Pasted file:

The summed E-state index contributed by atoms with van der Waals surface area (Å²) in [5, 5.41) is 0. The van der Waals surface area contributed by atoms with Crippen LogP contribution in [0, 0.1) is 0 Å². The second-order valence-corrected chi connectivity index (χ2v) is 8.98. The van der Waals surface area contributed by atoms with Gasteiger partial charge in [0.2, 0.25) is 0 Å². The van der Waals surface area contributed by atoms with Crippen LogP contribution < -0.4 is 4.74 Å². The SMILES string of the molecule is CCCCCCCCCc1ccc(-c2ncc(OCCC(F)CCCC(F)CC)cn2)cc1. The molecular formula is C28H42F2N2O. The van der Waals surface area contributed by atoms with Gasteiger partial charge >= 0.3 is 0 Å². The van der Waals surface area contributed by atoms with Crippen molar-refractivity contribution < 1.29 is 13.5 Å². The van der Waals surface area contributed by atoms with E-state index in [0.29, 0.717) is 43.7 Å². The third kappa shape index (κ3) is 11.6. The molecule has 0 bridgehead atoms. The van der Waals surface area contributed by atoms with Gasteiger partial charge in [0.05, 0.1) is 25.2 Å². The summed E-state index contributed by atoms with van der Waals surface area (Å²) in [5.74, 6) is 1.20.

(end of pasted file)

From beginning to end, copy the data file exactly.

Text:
The summed E-state index contributed by atoms with van der Waals surface area (Å²) in [5, 5.41) is 0. The van der Waals surface area contributed by atoms with Crippen LogP contribution in [0, 0.1) is 0 Å². The second-order valence-corrected chi connectivity index (χ2v) is 8.98. The van der Waals surface area contributed by atoms with Gasteiger partial charge in [0.2, 0.25) is 0 Å². The van der Waals surface area contributed by atoms with Crippen LogP contribution < -0.4 is 4.74 Å². The SMILES string of the molecule is CCCCCCCCCc1ccc(-c2ncc(OCCC(F)CCCC(F)CC)cn2)cc1. The molecular formula is C28H42F2N2O. The van der Waals surface area contributed by atoms with Gasteiger partial charge >= 0.3 is 0 Å². The van der Waals surface area contributed by atoms with Crippen molar-refractivity contribution < 1.29 is 13.5 Å². The van der Waals surface area contributed by atoms with E-state index in [0.29, 0.717) is 43.7 Å². The third kappa shape index (κ3) is 11.6. The molecule has 0 bridgehead atoms. The van der Waals surface area contributed by atoms with Gasteiger partial charge in [0.05, 0.1) is 25.2 Å². The summed E-state index contributed by atoms with van der Waals surface area (Å²) in [5.74, 6) is 1.20.